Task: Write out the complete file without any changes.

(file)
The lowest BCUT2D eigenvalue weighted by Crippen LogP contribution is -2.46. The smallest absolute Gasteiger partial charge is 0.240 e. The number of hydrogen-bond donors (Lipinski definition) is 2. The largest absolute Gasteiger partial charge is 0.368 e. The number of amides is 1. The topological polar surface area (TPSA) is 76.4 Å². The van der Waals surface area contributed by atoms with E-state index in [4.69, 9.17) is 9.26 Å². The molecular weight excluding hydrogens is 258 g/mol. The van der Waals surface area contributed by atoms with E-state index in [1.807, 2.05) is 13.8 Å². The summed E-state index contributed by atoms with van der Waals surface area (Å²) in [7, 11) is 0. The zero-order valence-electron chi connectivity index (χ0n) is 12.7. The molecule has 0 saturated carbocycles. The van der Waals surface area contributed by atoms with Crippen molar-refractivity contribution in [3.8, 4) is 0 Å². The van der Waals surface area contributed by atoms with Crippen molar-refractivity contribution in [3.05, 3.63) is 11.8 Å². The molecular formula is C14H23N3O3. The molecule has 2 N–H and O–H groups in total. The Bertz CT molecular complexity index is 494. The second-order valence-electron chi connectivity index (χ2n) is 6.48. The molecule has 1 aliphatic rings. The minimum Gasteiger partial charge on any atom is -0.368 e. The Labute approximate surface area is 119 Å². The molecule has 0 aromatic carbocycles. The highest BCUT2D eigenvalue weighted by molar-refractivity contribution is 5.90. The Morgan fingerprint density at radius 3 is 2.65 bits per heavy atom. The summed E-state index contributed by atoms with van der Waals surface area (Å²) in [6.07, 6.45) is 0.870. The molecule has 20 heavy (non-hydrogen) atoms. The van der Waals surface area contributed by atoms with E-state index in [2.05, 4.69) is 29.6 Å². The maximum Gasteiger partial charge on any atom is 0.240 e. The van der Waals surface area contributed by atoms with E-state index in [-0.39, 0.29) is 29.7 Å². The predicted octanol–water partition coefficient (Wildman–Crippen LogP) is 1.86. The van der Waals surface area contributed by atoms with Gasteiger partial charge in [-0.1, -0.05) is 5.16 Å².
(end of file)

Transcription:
The lowest BCUT2D eigenvalue weighted by Crippen LogP contribution is -2.46. The smallest absolute Gasteiger partial charge is 0.240 e. The number of hydrogen-bond donors (Lipinski definition) is 2. The largest absolute Gasteiger partial charge is 0.368 e. The number of amides is 1. The topological polar surface area (TPSA) is 76.4 Å². The van der Waals surface area contributed by atoms with E-state index in [4.69, 9.17) is 9.26 Å². The molecular weight excluding hydrogens is 258 g/mol. The van der Waals surface area contributed by atoms with E-state index in [1.807, 2.05) is 13.8 Å². The summed E-state index contributed by atoms with van der Waals surface area (Å²) in [7, 11) is 0. The zero-order valence-electron chi connectivity index (χ0n) is 12.7. The molecule has 0 saturated carbocycles. The van der Waals surface area contributed by atoms with Crippen molar-refractivity contribution in [3.8, 4) is 0 Å². The van der Waals surface area contributed by atoms with Crippen molar-refractivity contribution in [3.05, 3.63) is 11.8 Å². The molecular formula is C14H23N3O3. The molecule has 2 N–H and O–H groups in total. The Bertz CT molecular complexity index is 494. The second-order valence-electron chi connectivity index (χ2n) is 6.48. The molecule has 1 aliphatic rings. The minimum Gasteiger partial charge on any atom is -0.368 e. The Labute approximate surface area is 119 Å². The molecule has 0 aromatic carbocycles. The highest BCUT2D eigenvalue weighted by molar-refractivity contribution is 5.90. The Morgan fingerprint density at radius 3 is 2.65 bits per heavy atom. The summed E-state index contributed by atoms with van der Waals surface area (Å²) in [6.07, 6.45) is 0.870. The molecule has 20 heavy (non-hydrogen) atoms. The van der Waals surface area contributed by atoms with E-state index in [2.05, 4.69) is 29.6 Å². The maximum Gasteiger partial charge on any atom is 0.240 e. The van der Waals surface area contributed by atoms with E-state index in [-0.39, 0.29) is 29.7 Å². The predicted octanol–water partition coefficient (Wildman–Crippen LogP) is 1.86. The van der Waals surface area contributed by atoms with Gasteiger partial charge in [-0.1, -0.05) is 5.16 Å².